EPS is calculated by dividing net earnings by total shares outstanding. High earnings mean that the company has enough profit to pay its shareholders.
As a general rule, growth stocks are not suitable for all types of investors. If you prefer stability, then you might be better off buying value stocks.
Value stocks are less expensive than growth stocks, but they usually have lower growth rates.
Other things to take note of is valuation and momentum.
The first criterion looks at the price per share (PPS) relative to the company’s estimated future cash flows.
A high PPS means that shareholders expect the company to generate large amounts of cash in the future.
Investors prefer this situation because it implies that the company will be able to pay dividends and reinvest profits into new projects. It also indicates that the stock is likely to appreciate in the future.
A low PPS suggests that the company will not be generating enough cash to meet its obligations. As a result, it will need to raise additional funds from outside investors.
This usually happens when the company needs to expand rapidly, or when it faces significant competition. Either way, the stock tends to decline in value.
A second factor is momentum. Momentum is the tendency of a security to move up or down over time.
When a stock moves higher, we call this upward momentum. Conversely, when a stock falls, we say that downward momentum exists.
When evaluating a company, you want to see evidence of both positive and negative momentum. For example, a company that has recently seen a sharp increase in sales would probably have positive momentum.
However, a company that had been losing money for several quarters would probably have negative momentum.
In addition to these factors, you want to avoid companies that are highly leveraged. Leverage refers to the amount of debt a company carries compared to its total assets.
High leverage increases risk because it makes a company susceptible to unexpected events that might cause financial difficulties.
You can find this out through various ratios such as their current ratio and debt/equity ratio.
Remember, choosing these stocks aren’t just based on themselves, but you’ll also have to compare them to industry peers and how they fair up against them.
This would give a better analysis of whether a company has potential for capital gains or not.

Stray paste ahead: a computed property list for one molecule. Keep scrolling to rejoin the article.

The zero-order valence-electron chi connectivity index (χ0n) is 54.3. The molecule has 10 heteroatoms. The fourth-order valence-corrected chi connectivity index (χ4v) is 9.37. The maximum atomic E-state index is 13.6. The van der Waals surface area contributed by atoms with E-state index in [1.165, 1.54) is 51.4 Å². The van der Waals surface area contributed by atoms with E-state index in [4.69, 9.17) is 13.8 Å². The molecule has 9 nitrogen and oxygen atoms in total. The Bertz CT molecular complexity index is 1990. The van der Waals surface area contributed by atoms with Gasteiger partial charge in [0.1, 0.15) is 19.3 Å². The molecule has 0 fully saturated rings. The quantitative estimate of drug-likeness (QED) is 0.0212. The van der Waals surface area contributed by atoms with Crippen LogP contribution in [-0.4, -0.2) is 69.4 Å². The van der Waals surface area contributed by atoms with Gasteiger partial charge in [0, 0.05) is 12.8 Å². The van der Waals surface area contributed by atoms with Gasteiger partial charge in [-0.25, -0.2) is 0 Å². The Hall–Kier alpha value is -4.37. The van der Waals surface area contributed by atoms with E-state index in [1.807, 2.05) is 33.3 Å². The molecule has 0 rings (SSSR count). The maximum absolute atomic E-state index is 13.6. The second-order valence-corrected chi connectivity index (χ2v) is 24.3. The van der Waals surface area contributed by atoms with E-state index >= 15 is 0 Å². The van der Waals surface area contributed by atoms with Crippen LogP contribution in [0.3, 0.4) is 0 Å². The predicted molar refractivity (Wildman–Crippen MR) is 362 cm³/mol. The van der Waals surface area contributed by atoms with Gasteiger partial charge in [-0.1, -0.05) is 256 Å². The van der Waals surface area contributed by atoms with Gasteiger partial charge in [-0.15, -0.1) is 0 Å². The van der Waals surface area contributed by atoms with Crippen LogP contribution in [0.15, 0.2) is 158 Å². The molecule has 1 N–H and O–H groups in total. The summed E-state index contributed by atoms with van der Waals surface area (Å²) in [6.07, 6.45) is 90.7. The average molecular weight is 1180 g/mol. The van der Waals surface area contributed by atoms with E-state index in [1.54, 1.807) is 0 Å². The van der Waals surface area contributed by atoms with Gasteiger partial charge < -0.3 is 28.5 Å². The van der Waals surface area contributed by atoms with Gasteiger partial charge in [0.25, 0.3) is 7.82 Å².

Growth Investing vs Value Investing
One of the biggest mistakes new investors make is confusing growth investing with value investing. Both strategies involve identifying undervalued or overvalued stocks. However, there are significant differences between these two approaches.
Value investors tend to buy stocks that are selling below their intrinsic values. They believe that these stocks offer the greatest opportunity for future gains. On the other hand, growth investors look for companies that have strong prospects for future growth.
Most growth investors focus on the long-term outlook of a particular company. They try to determine whether it’s worth paying a premium for a stock that has limited upside potential.
By contrast, value investors concentrate on the near-term outlook of a stock. They look for companies that are currently trading below their intrinsic value.
Value stocks are often considered safer investments because they tend to be less risky. However, growth stocks often outperform value stocks in periods of economic uncertainty.
Growth Investing vs Dividend Investing
In dividend investing, you select stocks that pay the most dividends to maximise your income. Capital gains here are not as important as compared to growth investing.
Generally, growth investors don’t care too much about dividends – instead, they prefer not to have dividends at all!
That’s because dividends take away crucial profits that can be used for the company’s growth.